In my post Don’t Forget About Your Finances, I discussed my TREE Method for improving personal finances—specifically, Tracking your income and expenses and Recording future expenses. Today, I want to focus on Eliminate, as in, eliminate excess.
The best way to do this is to take the previous three months of your bank and credit card statements and categorize your spending. Common categories include: groceries, entertainment, gas for vehicle, vehicle repairs, insurance for vehicle, other insurance, expenses for kids, and home repairs and maintenance. Choose categories that make the most sense for you.
Now sort through your statements and put everything you purchased in one of your categories. Once you’re done sorting, add up each category and see what you think. When I did this for the first time, I was shocked at how much I spent in some categories and it helped me decide where to cut back.
When you’re sorting through your expenses, also note anything that seems unnecessary. It’s easy to forget about subscriptions charged to your cards monthly. If you’re not using it, cancel it.
Making a big change in your financial situation can feel overwhelming. Make sure you take advantage of any support available to you. Affirmations are one tool I love using when I feel stressed.
Here are some affirmations to get you excited about turning your finances around.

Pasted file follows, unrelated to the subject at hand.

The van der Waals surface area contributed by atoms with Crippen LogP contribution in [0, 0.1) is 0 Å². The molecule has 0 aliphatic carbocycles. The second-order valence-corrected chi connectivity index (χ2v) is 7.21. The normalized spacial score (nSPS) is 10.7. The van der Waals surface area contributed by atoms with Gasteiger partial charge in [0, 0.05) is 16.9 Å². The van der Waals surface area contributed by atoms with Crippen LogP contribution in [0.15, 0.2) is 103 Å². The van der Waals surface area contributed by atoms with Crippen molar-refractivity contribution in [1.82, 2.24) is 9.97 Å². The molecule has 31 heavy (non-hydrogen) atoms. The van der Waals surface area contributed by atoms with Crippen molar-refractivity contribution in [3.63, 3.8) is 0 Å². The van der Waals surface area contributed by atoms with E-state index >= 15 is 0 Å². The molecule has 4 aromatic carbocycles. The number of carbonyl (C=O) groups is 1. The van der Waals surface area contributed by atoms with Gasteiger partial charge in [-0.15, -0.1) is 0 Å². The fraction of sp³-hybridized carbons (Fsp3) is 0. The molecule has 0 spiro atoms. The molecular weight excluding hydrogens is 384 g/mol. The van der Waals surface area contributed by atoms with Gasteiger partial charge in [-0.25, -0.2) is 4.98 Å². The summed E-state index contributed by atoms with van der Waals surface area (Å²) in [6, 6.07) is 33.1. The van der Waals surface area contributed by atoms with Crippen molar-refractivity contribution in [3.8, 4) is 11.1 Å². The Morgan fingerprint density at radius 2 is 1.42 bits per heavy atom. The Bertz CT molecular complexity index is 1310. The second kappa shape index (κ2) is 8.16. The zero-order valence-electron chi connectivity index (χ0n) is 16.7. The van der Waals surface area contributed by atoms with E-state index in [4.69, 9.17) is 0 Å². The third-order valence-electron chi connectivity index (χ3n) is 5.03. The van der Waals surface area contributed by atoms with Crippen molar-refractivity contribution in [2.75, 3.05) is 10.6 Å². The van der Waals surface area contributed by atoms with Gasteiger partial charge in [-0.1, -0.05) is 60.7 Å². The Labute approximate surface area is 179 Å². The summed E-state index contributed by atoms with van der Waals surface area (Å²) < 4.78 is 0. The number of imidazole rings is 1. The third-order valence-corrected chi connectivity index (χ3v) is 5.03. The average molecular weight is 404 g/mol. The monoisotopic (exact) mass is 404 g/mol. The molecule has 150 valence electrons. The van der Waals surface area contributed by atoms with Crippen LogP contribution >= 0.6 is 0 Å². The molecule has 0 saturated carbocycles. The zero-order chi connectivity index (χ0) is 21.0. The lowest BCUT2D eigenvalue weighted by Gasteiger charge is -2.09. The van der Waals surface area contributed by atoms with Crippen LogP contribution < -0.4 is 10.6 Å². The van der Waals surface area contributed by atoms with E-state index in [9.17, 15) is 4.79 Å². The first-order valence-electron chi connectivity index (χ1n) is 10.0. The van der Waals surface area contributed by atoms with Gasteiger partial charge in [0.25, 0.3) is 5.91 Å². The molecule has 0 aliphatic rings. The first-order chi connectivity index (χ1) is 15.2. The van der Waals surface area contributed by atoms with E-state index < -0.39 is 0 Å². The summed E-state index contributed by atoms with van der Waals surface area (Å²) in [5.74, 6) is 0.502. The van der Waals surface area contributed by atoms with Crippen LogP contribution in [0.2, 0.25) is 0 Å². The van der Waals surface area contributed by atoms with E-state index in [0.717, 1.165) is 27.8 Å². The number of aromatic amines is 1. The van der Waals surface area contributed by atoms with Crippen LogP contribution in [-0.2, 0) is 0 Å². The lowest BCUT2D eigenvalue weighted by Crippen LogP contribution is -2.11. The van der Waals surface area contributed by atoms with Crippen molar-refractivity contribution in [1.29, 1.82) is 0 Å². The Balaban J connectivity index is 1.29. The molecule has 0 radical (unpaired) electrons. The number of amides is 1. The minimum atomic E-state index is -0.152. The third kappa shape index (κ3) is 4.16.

- An abundance of money is on its way to me now.
- Saving money is fun.
- I am responsible with my money.
You can find tons more by searching Google. Choose ones that make you feel good when you read them and don't be afraid to choose new ones as your progress on your journey to improve your personal finances.
What can I do to improve my financial situation?
When answering this question, no ideas are terrible. Keep writing until you feel you’ve exhausted all possibilities. It might surprise you how many great ideas you come up with for improving your financial situation.
How does saving money make me feel?
Focus on the positive here. Sometimes saving money can feel restrictive because you can’t buy whatever you want when you want it. So take this opportunity to write about how good it feels when you pay down a bit of debt or set aside some money for your future.
If you’re feeling a little down because you haven’t been able to save any money, then imagine how you will feel when you reach your savings goal and write about that. Part of reaching your goals is feeling that sense of accomplishment even before you hit your goal. You can do it!
For my finances, what is most important to me right now?
When you are trying to pay household bills, reduce your debt, set aside some money for emergencies, and save for your retirement, it can feel overwhelming. Journal about your priorities for your finances. Focus on one thing for now. Then, as your situation improves, you can add other things to focus on.
The minor changes you make in your habits today can lead to big changes in your finances if you stick with it and use the tools available to you. Once you recognize you need to make a change, commit to making that change happen, and find the support you need. You are well on your way to having those small changes add up to big results!
Have you read this Money Matters article? *What's Your Money Story?
Please comment below on how this Money Matters column has helped you.
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Author bio: Michelle Cornish is the author of Prosperity Planner: Manage Your Personal Finances and Get Out of Debt, an undated planner where she shares more about her personal financial journey and her TREE Method for keeping her personal finances in check.